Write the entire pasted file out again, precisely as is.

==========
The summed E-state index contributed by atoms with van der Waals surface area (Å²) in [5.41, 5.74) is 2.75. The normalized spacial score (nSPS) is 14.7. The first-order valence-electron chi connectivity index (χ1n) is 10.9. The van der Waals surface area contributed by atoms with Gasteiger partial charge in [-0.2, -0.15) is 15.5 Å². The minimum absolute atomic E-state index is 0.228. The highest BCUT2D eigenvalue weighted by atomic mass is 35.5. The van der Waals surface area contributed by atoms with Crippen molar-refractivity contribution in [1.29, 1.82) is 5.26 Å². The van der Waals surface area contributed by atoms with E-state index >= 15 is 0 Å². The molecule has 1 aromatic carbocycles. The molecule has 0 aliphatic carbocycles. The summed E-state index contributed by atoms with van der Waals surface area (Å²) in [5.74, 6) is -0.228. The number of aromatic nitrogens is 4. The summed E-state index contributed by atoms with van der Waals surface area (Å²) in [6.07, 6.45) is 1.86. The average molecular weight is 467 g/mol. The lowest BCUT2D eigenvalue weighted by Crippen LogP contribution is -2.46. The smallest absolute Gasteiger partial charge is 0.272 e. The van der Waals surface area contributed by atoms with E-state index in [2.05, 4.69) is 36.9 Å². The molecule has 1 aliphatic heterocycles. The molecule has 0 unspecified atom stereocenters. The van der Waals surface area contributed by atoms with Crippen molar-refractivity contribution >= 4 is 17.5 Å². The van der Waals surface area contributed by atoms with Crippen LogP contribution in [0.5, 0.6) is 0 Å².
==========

The summed E-state index contributed by atoms with van der Waals surface area (Å²) in [5.41, 5.74) is 2.75. The normalized spacial score (nSPS) is 14.7. The first-order valence-electron chi connectivity index (χ1n) is 10.9. The van der Waals surface area contributed by atoms with Gasteiger partial charge in [-0.2, -0.15) is 15.5 Å². The minimum absolute atomic E-state index is 0.228. The highest BCUT2D eigenvalue weighted by atomic mass is 35.5. The van der Waals surface area contributed by atoms with Crippen molar-refractivity contribution in [1.29, 1.82) is 5.26 Å². The van der Waals surface area contributed by atoms with E-state index >= 15 is 0 Å². The molecule has 1 aromatic carbocycles. The molecule has 0 aliphatic carbocycles. The summed E-state index contributed by atoms with van der Waals surface area (Å²) in [5.74, 6) is -0.228. The number of aromatic nitrogens is 4. The summed E-state index contributed by atoms with van der Waals surface area (Å²) in [6.07, 6.45) is 1.86. The average molecular weight is 467 g/mol. The lowest BCUT2D eigenvalue weighted by Crippen LogP contribution is -2.46. The smallest absolute Gasteiger partial charge is 0.272 e. The van der Waals surface area contributed by atoms with E-state index in [2.05, 4.69) is 36.9 Å². The molecule has 1 aliphatic heterocycles. The molecule has 0 unspecified atom stereocenters. The van der Waals surface area contributed by atoms with Crippen molar-refractivity contribution >= 4 is 17.5 Å². The van der Waals surface area contributed by atoms with Crippen LogP contribution in [0.5, 0.6) is 0 Å².